While artist Hawazin Alotaibi is keen to support the softening and effeminizing effects of art and popular culture on Arab male sensibilities, she’s determined to expose the toxicity of her own upbringing as a young woman in Saudi Arabia. She tells writer Dalia Al-Dujaili how her latest mixed media series is an attempt to unpack the gendered conditioning she was subject to growing up.
Some of the best stories start with someone deciding to rummage through boxes of old family knick knacks and ephemera. Saudi Arabian artist Hawazin Alotaibi’s latest story is no different; she found a pamphlet in a box whilst helping her parents pack for a move. “It was a gift from my school, because I was entering my tween years,” Alotaibi tells me over Zoom. This seemingly harmless booklet has taken hold of a significant space in the artist’s psyche; the words explain how women and girls “should” behave, using delicate and soft language. Receiving an “Arab education,” as Alotaibi puts it, led her to start thinking about censorship and the gendering aesthetics of these instructional pamphlets.
Getting her start at Camberwell College, Alotaibi attended the RCA, graduating in 2018 and scoring her first solo show only a few months on. She spent a considerable amount of her life as an artist trying to move away from stereotypes. While studying in London, she was encouraged by her tutors and peers—the “white majority”—to paint desert scenes and other typically Middle Eastern vignettes. To avoid contributing to an orientalist sensibility within the workings of western art institutions, Alotaibi moved in the opposite direction, keen to distance herself from stereotypical Middle Eastern aesthetics. But the time came when she felt a need to reckon with this fight or flight response, to face this orientalist approach head on, inverting stereotypes by repurposing them in her work rather than “confirming” them for European audiences.
Using mixed media and acrylic, she began to draw on her experiences from within Saudi Arabia and Egypt, using Gulf men specifically to scrutinize gender roles and acts of censorship in the region. The images are satirically humorous, innocently presented with insidious undertones. The viewer is only able to discern the stereotypical features of Gulf men; their traditional clothing, their tanned skin and their heavy, dark facial hair. Within orthodox Islamic law, it is technically forbidden to recreate human forms. Hence, Alotaibi’s series features only blurred faces and figures, owing to the out-of-focus effect, which incidentally adds to the ironically innocent and “fuzzy” mood of the paintings.
The cartoon-like aesthetic pokes more fun at the contradictions at the heart of the teachings she was exposed to. Layering characteristically large, expressive eyes onto blown out pink flowers, she literally blurs the lines between masculinity and femininity, employing an innocence into the scene which is held up to scrutiny by default, by nature of the male-dominant Arab space.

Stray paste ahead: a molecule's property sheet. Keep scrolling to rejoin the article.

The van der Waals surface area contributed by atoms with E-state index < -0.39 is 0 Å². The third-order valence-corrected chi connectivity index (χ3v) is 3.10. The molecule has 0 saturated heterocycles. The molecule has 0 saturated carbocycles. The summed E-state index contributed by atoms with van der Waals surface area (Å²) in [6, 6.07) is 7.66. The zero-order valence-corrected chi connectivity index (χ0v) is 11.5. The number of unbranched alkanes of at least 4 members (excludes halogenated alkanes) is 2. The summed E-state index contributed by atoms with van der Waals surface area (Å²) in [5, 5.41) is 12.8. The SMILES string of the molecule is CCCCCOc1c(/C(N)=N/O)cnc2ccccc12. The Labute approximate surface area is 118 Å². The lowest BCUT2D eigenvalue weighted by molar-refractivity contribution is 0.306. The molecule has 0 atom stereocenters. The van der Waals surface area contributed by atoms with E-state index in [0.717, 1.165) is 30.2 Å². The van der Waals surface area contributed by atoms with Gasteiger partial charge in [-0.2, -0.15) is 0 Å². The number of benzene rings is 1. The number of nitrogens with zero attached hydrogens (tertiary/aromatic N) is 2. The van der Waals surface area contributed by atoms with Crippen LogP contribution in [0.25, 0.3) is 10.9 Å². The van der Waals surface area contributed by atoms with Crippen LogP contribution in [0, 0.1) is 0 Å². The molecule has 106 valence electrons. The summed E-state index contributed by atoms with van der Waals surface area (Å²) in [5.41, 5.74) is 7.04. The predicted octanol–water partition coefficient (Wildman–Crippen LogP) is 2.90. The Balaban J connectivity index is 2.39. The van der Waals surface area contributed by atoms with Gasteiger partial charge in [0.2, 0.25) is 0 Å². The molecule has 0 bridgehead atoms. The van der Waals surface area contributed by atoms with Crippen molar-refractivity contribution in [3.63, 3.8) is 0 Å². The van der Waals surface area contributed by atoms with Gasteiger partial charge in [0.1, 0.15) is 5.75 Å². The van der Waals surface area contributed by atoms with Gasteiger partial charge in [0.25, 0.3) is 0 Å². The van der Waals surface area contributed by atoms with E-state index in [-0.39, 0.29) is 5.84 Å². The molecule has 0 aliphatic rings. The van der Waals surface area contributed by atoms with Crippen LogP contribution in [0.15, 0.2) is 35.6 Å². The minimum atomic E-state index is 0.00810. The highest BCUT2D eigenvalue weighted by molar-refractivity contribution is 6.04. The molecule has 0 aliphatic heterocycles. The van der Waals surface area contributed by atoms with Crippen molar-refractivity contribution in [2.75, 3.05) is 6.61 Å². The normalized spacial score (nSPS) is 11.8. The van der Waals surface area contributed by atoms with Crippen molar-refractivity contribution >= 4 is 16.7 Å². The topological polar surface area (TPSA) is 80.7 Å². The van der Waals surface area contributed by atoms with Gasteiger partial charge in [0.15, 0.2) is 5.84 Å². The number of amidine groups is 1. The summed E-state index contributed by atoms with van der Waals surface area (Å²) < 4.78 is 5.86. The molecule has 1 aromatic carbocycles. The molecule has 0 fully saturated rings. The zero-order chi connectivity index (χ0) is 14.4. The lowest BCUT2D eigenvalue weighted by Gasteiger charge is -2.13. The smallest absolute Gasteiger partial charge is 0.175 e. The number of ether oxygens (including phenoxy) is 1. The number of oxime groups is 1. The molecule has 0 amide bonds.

During lockdown, the artist was on her phone constantly in an attempt to connect to the Arab world, to decipher what was happening within it and to witness its growth spurt. “There's a lot of changes happening constantly,” says the artist, who was subsequently urged on by seeing how men in the Arab region were “embracing femininity in the name of fashion.” Whilst being entirely supportive of changing Arab male presentations, Alotaibi found it somewhat unsettling, given that she felt she had a very specific type of femininity forced upon her, noting the “trauma” of such an experience.
It’s clear even from our relatively brief chat how much the imperative binary of gender and religious orthodoxy within the country has affected Alotaibi both personally and artistically. “It really messes you up,” she asserts. “These books [they gave to schoolgirls] are so fascinating to me because they would censor faces and include flowers in the design. They would say things like, ‘A good girl helps her mom, helps her brother, doesn’t wear perfume.’ There were all of these cute colors and things that look very safe, very girly, very pure.”
In some pieces, Alotaibi takes men out of context and engulfs them in flower beds. In others, men can be seen leaning out of car windows, seated in the traditional portrait pose on classic opulent Gulf furniture, or pictured in hypermasculine social settings with the stereotypically “exotic” signifiers of palm trees or watermelons. A feeling is drawn of moments which are both entirely typical and atypical; Alotaibi’s effect is an intentional dismemberment of norms, tradition and expectations. At once, she imposes the current moment’s refashioning of Arab manhood, whilst leaving a hazy veil over the ways in which women were also affected by enforced gendering, and subverting orientalist expectations of Arab art.
And there is more work to be done. As another wave of feminist resistance sweeps the Middle East, the question of women’s liberation remains as pertinent as it was during Alotaibi’s childhood and indeed for millennia preceeding. She’s looking forward to continuing the series as she immerses herself within a current and rapidly evolving Middle Eastern arts community headed by like-minded women and marginalized Arabs, and her subversive and provocative application of mixed media will surely find itself in good company.